Until the S.C. Democratic Party primary on Sat. Feb. 29, we will publish candidate responses to three questions on issues facing local voters along with a brief analysis of each from two CofC professors. For more, visit

1. What would you do now and in the future to address climate change’s impact, particularly for poor and rural residents of coastal communities?

Bernie’s Green New Deal will invest $16.3 trillion over 10 years to meet the targets the scientists tell us are necessary to avert climate disaster. He’ll ensure justice for frontline communities — especially under-resourced rural and coastal communities, communities of color, Native Americans, people with disabilities, children, and seniors — to recover from and prepare for climate impacts, including creating a $40 billion Climate Justice Resiliency Fund. We’ll provide targeted regional economic development to communities especially in need of assistance during our transition to a clean energy economy, including $130 billion for counties disproportionately impacted by climate change.


2. How would you deal with enduring, stark racial inequalities in places like South Carolina?

Bernie believes it is long past time we treat structural racism with the urgency it deserves. In order to transform this country into a nation that affirms the value of its people of color, we must address the five central types of violence waged against black, brown and indigenous Americans: physical, political, legal, economic, and environmental.

Whether it is a broken criminal justice system, or massive disparities in the availability of financial services, or health disparities, or environmental disparities, or educational disparities, we must create a nation in which all people are treated equally.

3. Why should South Carolina voters support you Feb. 29?

Bernie’s campaign is not just to win the Democratic primary, and not just to defeat Donald Trump; although we must, and we will. It is to bring fundamental political change to America.

A Bernie Sanders presidency will be based on economic, social, racial and environmental justice. Together, we stand up to the powerful special interests, corporation and the billionaire class who control our economic and political life. At the end of the day, the one percent may have enormous wealth and power, but they are just the one percent. When the 99 percent stand together, we can transform society.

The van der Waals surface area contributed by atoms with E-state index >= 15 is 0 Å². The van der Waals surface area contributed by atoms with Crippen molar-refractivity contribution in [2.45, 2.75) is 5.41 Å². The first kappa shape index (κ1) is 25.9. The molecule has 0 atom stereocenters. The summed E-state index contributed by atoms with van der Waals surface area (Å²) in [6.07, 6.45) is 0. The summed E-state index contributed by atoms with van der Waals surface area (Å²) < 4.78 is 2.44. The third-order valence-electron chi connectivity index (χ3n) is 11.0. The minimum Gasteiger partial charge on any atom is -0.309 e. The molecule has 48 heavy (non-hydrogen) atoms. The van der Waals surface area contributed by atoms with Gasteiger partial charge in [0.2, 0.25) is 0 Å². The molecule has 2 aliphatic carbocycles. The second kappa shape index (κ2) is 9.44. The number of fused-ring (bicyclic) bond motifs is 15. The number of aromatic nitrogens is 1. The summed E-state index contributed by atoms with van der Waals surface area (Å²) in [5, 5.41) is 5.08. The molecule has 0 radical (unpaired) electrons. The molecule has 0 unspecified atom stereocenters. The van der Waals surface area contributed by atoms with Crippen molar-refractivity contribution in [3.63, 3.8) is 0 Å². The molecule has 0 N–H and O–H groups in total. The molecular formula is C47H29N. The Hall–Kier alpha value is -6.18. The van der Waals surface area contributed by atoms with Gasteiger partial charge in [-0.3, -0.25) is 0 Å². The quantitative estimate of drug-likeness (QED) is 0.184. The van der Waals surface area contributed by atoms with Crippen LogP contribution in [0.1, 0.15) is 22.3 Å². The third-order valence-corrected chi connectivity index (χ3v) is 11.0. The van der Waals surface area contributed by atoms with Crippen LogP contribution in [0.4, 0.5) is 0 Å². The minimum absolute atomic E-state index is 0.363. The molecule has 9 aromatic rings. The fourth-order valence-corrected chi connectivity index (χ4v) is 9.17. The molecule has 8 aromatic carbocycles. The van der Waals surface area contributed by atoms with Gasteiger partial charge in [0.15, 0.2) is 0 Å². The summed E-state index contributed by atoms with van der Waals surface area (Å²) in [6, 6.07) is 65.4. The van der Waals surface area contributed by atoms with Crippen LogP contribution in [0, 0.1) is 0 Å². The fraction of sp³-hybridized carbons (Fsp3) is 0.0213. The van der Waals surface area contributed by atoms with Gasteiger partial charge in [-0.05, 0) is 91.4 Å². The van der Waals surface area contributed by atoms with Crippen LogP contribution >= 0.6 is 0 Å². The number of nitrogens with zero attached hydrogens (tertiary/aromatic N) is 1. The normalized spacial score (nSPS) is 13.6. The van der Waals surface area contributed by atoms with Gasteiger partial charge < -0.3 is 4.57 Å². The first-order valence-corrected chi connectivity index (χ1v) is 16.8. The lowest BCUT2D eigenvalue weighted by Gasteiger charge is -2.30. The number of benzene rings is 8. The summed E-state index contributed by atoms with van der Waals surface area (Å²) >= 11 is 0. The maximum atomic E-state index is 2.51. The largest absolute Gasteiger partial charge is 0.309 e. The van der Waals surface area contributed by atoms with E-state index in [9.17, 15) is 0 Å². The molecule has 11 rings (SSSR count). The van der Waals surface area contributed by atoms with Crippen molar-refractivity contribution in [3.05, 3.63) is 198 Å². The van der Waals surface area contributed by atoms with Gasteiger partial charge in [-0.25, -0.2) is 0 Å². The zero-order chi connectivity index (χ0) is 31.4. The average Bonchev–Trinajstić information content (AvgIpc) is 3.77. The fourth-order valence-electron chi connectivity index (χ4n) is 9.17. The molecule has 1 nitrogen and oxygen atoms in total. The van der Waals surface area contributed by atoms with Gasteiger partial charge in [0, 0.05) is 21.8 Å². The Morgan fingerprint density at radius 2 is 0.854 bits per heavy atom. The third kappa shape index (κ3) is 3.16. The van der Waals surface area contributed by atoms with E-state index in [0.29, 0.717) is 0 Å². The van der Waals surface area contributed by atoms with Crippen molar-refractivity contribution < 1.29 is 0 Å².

According to the experts …

Hillary Clinton routed Bernie Sanders in the 2016 South Carolina Democratic primary. Clinton’s path to victory included securing the bulk of statewide endorsements, dominating pre-election media coverage, and winning the support of the state’s African American voters.

Will Sanders experience the same fate in 2020?

As in 2016, Sanders had a strong showing in Iowa and appears poised to do well in the New Hampshire primary on Feb. 11. However, as we argue in our newly published book on the “First in the South” primary, South Carolina has a very different Democratic electorate than these two early states. South Carolina’s Democratic primary voters are more racially diverse, more conservative, and less likely to have a college degree.

Sanders’ supporters tend to be more educated, liberal, and white according to most polling.

An additional hurdle is that Sanders’ main challenger in the state — former Vice President Joe Biden — leads in the endorsement race, critical to success in the S.C. primary.

In addition to awarding 63 delegates, South Carolina is important because it is a barometer for other Southern states that hold contests in quick succession. On March 3, just three days after the S.C. primary, elections will be held in six Southern states: Alabama, Arkansas, North Carolina, Tennessee, Texas, and Virginia.

A candidate who does well in South Carolina can quickly amass a sizable delegate advantage given the front-loaded nature of contests in the region. In 2016, Hillary Clinton followed her South Carolina victory by winning all six of the Southern states listed above.

Sanders does have a path to victory, however. Recent polling shows Sanders improving his standing, and a strong performance here could aid him in subsequent states and keep him viable. It is also important to keep in mind that a key difference between 2016 and 2020 is the size of the Democratic field. Clinton and Sanders were the only two viable candidates in 2016, but there is a much more crowded field in 2020. The larger field is an advantage for Sanders, a candidate with a loyal following and solid base of support.

We will know in a few weeks if 2020 resembles 2016. Whatever the outcome, South Carolina will continue to play a critical role in the race for the White House.

Jordan Ragusa and Gibbs Knotts are political science professors at the CofC. They recently published First in the South: Why South Carolina’s Presidential Primary Matters.